“With its cultural relevance, highlighting and honouring the Disabled community in the pages of British Vogue creates a call to action for the much needed change in other parts of the fashion industry, and beyond.
Accessibility and Disability inclusion are everyone’s responsibility and opportunity – this is a movement, not a moment.”
Edward Enninful, Editor in Chief of British Vogue said: “Working with Tilting the Lens allowed us to truly bring this issue to life in a way we’d previously only dreamt of. Accessibility and inclusivity for the Disabled community is a conversation we need to be having more often – and consistently – in the fashion industry.
At British Vogue we, like so many others, are on a journey and having Sinéad and her team as supporters, friends and colleagues is an enormous point of pride for me.”
The May 2023 ‘Reframing Fashion’ edition of British Vogue represents a historic milestone in Disability visibility and representation in Fashion. “Often we have an understanding or a belief that we need to bring disability in,” says Sinéad. “But I firmly believe from engaging in the fashion industry that there are many Disabled people already there. And yet there is not a safety in which they can self-identify because historically we have seen disability as less.”
One solution, says Sinéad, is “to foster cultures or psychological safety and belonging,” so that there is a ‘comfort level for employees at all levels to self-identify as Disabled.”
Credits: Photography: Adama Jalloh; Styling: Kate Phelan; Hair: Anna Cofone; Makeup: Francesca Daniella; Nails: Edyta Betka.
Sinéad Burke cover – Image shows Sinéad Burke, a white, queer little person, on the cover of British Vogue. Sinéad’s brown bob has been curled into soft waves that are blowing gently in the wind. With both of her hands resting on her hips, she stands against a white backdrop, wearing a white shirt dress with a black belt by Alexander McQueen, and her own black, pointy pumps by Ferragamo. Above her head, a white Vogue logo in big letters. The cover also reads ‘Reframing Fashion: Dynamic, Daring & Disabled.’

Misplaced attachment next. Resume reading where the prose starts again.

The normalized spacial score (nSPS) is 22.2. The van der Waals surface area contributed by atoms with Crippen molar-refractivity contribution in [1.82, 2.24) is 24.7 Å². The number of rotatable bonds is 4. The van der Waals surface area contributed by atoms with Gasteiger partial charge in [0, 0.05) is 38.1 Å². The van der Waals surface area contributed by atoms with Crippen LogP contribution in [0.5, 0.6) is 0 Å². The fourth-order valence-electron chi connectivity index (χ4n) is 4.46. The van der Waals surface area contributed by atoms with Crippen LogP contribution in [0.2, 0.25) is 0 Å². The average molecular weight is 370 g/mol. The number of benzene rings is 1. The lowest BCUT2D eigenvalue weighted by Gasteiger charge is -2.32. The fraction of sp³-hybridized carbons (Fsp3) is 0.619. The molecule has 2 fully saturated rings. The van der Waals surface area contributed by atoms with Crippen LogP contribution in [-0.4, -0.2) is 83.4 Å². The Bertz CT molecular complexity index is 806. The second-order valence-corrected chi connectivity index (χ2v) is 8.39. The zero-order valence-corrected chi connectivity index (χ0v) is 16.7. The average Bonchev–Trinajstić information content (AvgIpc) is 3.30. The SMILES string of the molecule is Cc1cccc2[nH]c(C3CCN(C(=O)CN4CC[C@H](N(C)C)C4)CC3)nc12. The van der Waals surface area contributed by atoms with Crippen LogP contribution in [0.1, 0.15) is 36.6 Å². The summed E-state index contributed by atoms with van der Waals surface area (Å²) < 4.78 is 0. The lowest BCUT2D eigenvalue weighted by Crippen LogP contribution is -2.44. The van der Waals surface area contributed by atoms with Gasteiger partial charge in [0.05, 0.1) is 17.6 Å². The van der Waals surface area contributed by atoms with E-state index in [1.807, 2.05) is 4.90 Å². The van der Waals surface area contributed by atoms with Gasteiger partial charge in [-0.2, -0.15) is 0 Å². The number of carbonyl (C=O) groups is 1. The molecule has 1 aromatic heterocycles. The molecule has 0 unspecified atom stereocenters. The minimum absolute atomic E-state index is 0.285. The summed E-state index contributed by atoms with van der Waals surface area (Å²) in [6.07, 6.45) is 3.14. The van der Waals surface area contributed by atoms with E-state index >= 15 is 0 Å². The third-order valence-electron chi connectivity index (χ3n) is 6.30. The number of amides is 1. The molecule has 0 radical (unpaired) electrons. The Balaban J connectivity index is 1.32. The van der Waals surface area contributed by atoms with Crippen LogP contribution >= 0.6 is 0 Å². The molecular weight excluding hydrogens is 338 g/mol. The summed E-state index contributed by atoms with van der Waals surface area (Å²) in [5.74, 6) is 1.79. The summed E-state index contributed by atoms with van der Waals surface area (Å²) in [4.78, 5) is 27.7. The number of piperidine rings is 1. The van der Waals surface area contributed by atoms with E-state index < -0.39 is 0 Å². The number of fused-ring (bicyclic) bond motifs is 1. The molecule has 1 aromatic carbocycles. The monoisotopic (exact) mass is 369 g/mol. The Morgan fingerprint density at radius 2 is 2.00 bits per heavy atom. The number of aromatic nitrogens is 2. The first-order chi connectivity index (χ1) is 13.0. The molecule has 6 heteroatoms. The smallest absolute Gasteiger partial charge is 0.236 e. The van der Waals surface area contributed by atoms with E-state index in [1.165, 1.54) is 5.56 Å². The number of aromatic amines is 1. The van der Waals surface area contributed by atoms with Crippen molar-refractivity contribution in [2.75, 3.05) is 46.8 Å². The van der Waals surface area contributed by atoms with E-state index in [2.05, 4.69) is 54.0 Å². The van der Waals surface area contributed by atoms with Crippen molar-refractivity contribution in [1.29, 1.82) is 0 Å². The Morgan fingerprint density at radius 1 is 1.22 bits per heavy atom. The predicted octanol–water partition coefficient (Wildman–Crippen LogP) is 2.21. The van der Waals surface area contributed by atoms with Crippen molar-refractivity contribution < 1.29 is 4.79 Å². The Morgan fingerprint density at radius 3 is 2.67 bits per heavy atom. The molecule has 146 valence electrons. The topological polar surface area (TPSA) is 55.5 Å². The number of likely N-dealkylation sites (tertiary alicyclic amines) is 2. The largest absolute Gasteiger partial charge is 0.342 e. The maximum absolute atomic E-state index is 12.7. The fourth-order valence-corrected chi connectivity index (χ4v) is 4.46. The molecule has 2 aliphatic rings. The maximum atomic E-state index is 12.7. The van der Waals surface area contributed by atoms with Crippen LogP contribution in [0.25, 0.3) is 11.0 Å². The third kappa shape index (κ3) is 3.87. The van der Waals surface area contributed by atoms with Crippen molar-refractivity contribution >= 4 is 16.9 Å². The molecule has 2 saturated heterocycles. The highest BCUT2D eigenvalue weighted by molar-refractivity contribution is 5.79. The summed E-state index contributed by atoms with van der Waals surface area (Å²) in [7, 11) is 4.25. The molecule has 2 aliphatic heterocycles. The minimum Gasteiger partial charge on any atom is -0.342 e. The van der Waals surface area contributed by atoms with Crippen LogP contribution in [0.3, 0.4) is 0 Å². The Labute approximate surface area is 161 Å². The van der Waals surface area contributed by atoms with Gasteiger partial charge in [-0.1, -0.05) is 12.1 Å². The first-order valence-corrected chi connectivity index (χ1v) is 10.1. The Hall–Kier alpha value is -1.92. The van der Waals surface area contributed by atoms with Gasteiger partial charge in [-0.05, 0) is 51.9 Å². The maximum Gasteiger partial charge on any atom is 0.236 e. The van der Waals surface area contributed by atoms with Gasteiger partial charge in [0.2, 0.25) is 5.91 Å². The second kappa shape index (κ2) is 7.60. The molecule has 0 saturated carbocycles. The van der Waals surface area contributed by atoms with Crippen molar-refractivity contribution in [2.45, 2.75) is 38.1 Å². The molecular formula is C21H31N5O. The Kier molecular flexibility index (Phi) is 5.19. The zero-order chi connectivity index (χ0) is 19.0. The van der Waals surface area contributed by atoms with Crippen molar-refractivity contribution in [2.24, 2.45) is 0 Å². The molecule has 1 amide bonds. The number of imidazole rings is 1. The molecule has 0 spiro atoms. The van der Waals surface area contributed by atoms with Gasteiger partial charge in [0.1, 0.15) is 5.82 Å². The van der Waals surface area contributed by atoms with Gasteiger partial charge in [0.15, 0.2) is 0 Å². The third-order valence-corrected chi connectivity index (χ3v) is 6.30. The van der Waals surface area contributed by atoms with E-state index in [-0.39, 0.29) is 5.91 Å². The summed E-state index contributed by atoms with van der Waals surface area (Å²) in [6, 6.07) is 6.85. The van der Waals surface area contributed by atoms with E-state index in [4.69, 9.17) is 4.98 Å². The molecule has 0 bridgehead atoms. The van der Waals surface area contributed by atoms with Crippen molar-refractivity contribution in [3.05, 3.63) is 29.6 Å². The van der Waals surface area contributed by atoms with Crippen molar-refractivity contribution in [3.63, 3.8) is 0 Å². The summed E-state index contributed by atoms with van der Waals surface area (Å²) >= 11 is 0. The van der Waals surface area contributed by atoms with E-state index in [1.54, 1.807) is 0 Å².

Sinéad Burke inside image – Sinéad Burke, a white, queer little person, standing in a room in front of a grey, textured wall. With her brown bob curled into soft waves, she is twirling in a black, full length Richard Quinn dress with a pleated skirt and a yellow and green floral print. The dress has a matching cape that is floating out around Sinéad’s shoulders as she moves. She is wearing her own oxblood shoes by Ferragamo.
Dr. Rosaleen McDonagh inside image – Dr. Rosaleen McDonagh, a white woman wheelchair user with dark hair in an elegant updo. The beauty look is finished off with red lipstick. She is positioned to the side in front of a grey, textured wall, wearing a red silk long dress by Michael Kors, patterned nude tights, with earrings by Agmes, and a pair of glasses with bright pink frames. The look is complete with white boots, her own. She is smiling brightly into the camera, and a green floral display is just visible in the right of the frame.